Birds native and introduced to Kauai are featured in several exhibits and many photographs. You can learn where different introduced birds came from.
See our online photo gallery of Kauai Birds.
See the difference between the introduced Barn Owl and the native Hawaiian owl, the Pueo – the pueo is smaller and browner, and flies in the daytime, not the night.
Aids for bird watchers include several excellent birding books and an audio CD of Kauai forest bird sounds.
Perhaps the most obvious bird life in the parks are the wild chickens, though occasionally nene are sighted (Click here for a form to Count The Nene).
Conservation message from Hui o Laka:
Why we recommend you don’t feed the chickens!
It’s become a tradition over the last 50 years for kids to feed the chickens at park lookouts and around the Lodge at Kokee and Koke’e Museum. Here’s why we recommend you help change that. We’ve created “an unnatural population” of chickens by feeding them. Such a huge flock of chickens creates these problems:
- It’s not sanitary or pleasant to walk through kukae moa (chicken manure!).
- Lots of chickens in the park can make for unsafe driving when visitors try to avoid them or brake for them. In actuality, these parking-lot saavy birds seldom get squished by cars. That happens to Nene (sadly).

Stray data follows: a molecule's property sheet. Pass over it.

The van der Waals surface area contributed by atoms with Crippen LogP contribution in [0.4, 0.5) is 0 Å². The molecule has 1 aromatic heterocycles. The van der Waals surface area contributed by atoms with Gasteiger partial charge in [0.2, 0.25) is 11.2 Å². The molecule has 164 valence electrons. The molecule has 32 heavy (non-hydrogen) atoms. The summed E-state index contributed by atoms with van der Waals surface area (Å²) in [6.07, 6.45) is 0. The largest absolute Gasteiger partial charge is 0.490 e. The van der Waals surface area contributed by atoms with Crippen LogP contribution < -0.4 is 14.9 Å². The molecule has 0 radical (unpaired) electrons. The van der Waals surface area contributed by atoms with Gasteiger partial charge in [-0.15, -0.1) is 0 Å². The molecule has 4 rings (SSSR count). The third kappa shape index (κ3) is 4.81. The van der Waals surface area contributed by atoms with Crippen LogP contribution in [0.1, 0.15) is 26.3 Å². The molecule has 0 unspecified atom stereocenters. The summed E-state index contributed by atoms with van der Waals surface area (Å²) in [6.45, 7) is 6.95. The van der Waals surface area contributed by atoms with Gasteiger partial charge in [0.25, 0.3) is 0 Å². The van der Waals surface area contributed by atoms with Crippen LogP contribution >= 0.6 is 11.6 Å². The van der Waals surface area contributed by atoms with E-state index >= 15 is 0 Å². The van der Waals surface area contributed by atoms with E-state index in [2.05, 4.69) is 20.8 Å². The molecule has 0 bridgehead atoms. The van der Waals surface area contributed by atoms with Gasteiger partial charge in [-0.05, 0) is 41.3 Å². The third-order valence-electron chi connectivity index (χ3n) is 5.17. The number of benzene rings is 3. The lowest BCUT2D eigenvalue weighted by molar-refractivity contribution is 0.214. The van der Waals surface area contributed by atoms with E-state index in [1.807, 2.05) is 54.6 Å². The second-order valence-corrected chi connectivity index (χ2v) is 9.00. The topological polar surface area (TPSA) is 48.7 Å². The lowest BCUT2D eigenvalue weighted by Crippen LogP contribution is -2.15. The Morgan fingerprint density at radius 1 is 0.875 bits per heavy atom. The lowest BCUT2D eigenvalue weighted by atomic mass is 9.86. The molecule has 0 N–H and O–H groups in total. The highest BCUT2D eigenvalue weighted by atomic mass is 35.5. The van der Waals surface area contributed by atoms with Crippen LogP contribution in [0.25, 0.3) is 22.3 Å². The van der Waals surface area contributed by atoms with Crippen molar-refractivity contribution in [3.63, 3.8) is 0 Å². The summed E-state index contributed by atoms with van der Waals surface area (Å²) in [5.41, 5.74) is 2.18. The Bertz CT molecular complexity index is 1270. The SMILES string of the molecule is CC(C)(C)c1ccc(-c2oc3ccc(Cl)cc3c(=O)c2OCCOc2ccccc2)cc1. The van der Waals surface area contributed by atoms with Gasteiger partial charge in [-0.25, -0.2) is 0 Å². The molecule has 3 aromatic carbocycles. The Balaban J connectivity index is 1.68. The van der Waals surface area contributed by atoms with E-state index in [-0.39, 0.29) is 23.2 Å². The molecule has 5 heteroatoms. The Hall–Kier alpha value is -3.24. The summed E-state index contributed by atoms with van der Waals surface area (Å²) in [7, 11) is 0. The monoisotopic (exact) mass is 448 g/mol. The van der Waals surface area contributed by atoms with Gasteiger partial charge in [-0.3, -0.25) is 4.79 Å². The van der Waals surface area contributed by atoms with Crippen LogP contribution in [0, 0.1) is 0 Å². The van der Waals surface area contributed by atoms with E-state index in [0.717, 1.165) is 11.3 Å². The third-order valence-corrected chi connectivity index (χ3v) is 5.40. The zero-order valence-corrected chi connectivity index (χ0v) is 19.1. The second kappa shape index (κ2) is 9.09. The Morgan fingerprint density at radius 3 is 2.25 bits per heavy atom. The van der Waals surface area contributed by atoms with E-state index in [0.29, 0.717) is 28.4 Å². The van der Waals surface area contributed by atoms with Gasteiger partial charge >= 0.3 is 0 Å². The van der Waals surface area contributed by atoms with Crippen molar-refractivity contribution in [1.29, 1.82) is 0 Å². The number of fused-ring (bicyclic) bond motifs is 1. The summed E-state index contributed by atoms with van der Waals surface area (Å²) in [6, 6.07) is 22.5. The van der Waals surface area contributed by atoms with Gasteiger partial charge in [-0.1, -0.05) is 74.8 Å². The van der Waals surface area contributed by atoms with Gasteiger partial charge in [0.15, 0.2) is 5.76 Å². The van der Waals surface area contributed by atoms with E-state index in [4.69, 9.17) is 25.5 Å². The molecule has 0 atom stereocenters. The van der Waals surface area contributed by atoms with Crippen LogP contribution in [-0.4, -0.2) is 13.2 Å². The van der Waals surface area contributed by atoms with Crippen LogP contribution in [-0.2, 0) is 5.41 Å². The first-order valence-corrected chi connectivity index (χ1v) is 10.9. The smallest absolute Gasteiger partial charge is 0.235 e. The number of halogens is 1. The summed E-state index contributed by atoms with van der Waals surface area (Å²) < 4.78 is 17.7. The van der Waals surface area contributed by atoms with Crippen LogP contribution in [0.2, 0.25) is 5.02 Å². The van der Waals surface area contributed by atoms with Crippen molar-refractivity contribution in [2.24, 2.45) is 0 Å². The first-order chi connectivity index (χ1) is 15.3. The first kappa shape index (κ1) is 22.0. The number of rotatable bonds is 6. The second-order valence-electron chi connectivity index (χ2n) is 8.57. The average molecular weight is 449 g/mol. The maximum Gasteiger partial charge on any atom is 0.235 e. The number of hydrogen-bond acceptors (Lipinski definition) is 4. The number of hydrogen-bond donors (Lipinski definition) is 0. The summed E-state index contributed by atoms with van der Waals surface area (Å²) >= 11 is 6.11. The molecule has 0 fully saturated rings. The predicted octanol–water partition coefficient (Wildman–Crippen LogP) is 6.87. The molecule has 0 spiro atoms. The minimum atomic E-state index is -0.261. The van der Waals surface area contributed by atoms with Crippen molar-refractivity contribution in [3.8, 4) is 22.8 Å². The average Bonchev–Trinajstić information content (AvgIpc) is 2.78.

- Chickens are very bad for native Hawaiian plants – they compact earth in some places and dig it up in others. The Nature Trail would recover more quickly without so many chickens.
- Chickens are very bad for native Hawaiian birds – they carry avian pox and other diseases which kill native birds.
Will the chickens starve if we don’t feed them?
Nope, but for awhile the area may suffer increased scratching as chickens leave parking and public areas hungry. What eventually will happen is that they will disperse, as well as have lowered fertility rates (fewer eggs per clutch) once they’re weaned off high-protein cracked corn.
The History and Myth of Wild Chickens at Koke’e
Though most of us cannot imagine any Koke’e overlook or parking lots without lots of wild chicken, Tutut Sarah Kauaka, a long time Hui o Laka member who fondly remembers her family time in Koke’e, says there were no chickens in the area in the 1930’s.
Wild chickens were actively promoted in the 1950s as a wildlife visitor attraction. Forester and Hui o Laka co-founder, Joe souza, fed them in order to get a flock going, a tradition that has continued for many years with the sale of little bags of cracked corn at the Lodge at Koke’e.
The birds also came to be associated with an early Koke’e Museum director, Dr. Gladys Falsaw, who many remember as “the chicken lady.” She was very strict with little boys who hasseled or chased the chickens that gathered between the Lodge and Koke’e Museum.
Everyone noticed that Koke’es chicken population really exploded after Hurricane Iniki - some “blew in,” it seemed.
Koke’e’s chicken flocks are no longer the “jungle fowl” they once were – English scientists recently tested their blood and found there is hardly any genetic evidence of their origin as “jungle fowl” that the Hawaiians originally brought to the islands. This is probably the result of folks who have dropped off unwanted domestic fowl, from Rhode Island Reds to gangly white Leghorns, in Kokee.